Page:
(photo credit: Thinkstock/Imagebank)
Sir, – Regarding “Police detain three women by Western Wall for wearing prayer
shawls, women’s groups says” (May 23), there are two sections of the Western
Wall – one follows Orthodox custom, and the other is known as Robinson’s Arch,
which allows for the full range of Conservative, Reform and Reconstructionist
The law does not permit women to wear tefillin or a prayer
shawl at the Orthodox plaza, but does permit this at Robinson’s
Anat Hoffman complains there are no chairs or prayer books at
Robinson’s Arch. Would it be that difficult for the combined forces of
Conservative and Reform Judaism to provide chairs, appropriate prayer books and
several Torah scrolls? They have their area of the Western Wall to do their own
Sir, – Let me first state that I am an
observant woman who does not read from the Torah or wear a prayer shawl.
Nevertheless, I find it degrading for women to be harassed, investigated and
questioned because they have “offended the law” of the Kotel (Western
Women are not obligated to wear a prayer shawl, but it is not a
sin if they wear it. Women are permitted to read from the Torah and conduct
services in an all-women’s minyan.
To stop them from doing this is a
The separation between men and women at the Kotel is high
enough for men not to see the women – unless they decide to stand on a chair to
do so. They also wouldn’t hear the praying or hear the Torah reading unless they
were actually listening for the women’s voices.
All those who believe a
woman shouldn’t be heard or seen should remember that God called the women first
to listen to the words of His Torah.
The Torah also belongs to
Sir, – Women have filled and do fill
very successfully many public positions in Israel. And yet when it comes to the
Western Wall, not only are they pressed into a small area, but they are
allegedly committing an offense if they wear prayer shawls.
I will not
list the other discriminatory actions against women at the Kotel and, indeed,
elsewhere (such as recently in Mea She’arim, where they were required to walk on
the other side of the street to be separated from men). What are the men afraid
of? And if men only mix with men, this surely must occasionally lead to
The world has changed in the last few thousand
years, yet the haredim, and the police at their request, still endeavor to treat
women as inferior creatures. Surely the time has come for women to be treated as
Sir, – Rachel Levmore’s
op-ed “Feminine Orthodox rabbinics” (Comment & Features, May 21) is another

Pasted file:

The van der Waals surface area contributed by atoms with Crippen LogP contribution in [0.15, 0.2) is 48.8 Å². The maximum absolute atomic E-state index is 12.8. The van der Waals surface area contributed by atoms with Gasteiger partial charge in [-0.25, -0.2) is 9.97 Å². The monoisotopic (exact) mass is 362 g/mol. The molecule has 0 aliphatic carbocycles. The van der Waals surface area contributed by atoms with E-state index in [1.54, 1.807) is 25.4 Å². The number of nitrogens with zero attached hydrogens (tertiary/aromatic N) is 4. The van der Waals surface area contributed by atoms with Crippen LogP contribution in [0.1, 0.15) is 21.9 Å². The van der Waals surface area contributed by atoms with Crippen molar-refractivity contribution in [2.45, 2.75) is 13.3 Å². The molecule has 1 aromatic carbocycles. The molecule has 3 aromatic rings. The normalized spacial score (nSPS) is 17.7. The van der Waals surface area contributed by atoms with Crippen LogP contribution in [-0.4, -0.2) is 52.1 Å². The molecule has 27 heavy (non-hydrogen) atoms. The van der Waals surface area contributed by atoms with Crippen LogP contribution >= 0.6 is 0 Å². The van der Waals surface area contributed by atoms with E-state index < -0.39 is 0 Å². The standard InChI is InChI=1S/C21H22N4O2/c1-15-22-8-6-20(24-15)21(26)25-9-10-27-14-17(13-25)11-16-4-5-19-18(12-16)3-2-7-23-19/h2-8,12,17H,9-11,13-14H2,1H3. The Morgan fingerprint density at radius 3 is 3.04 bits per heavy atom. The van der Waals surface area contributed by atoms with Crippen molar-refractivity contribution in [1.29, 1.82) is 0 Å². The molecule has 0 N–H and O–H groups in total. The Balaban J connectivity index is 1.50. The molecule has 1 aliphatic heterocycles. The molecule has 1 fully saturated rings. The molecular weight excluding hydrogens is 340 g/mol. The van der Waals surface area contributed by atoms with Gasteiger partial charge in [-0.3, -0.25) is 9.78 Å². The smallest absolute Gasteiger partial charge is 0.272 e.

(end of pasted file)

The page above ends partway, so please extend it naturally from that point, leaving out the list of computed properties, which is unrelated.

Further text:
reminder of the thirst among Orthodox Jewish women to engage in advanced Torah
study and participate in the halachic process, of their aptitude for these
undertakings, and of the benefits to the community.
observation that “the feminine side of Talmud study” introduces “practical
utilitarianism” to the purely theoretical approach preferred by male Talmud
scholars may not be empirically accurate, and there is no inherent reason to
believe that the theory/practice-divide follows gender lines. Nevertheless, the
importance of “applied Torah” for those scholars so inclined should not be
It is surprising, therefore, to see Levmore commenting
that Nishmat’s Yoatzot Halacha program limits its impact to having “contributed
learned women to Jewish society,” and touting the fact that some “have gone on
to increase their breadth of knowledge, acquiring PhD degrees….” By her own
logic, scholarship for its own sake or in the interest of teaching – important
as these functions are – addresses only the theoretical plane.
Halacha, as practitioners of halachic interpretation and application to real
needs within the community, operate on the plane of “practical utilitarianism”
as well as theory.
In so doing they advance opportunities for Orthodox
women as religious leaders not only within the realm of Torah scholarship, but
also within the community’s daily life.
As Nishmat celebrates its 22nd
anniversary, it recognizes the vision of its founder and dean, Rabbanit Chana
Henkin, in enabling Orthodox women to fulfill their religious striving and
potential as both scholars and communal leaders.
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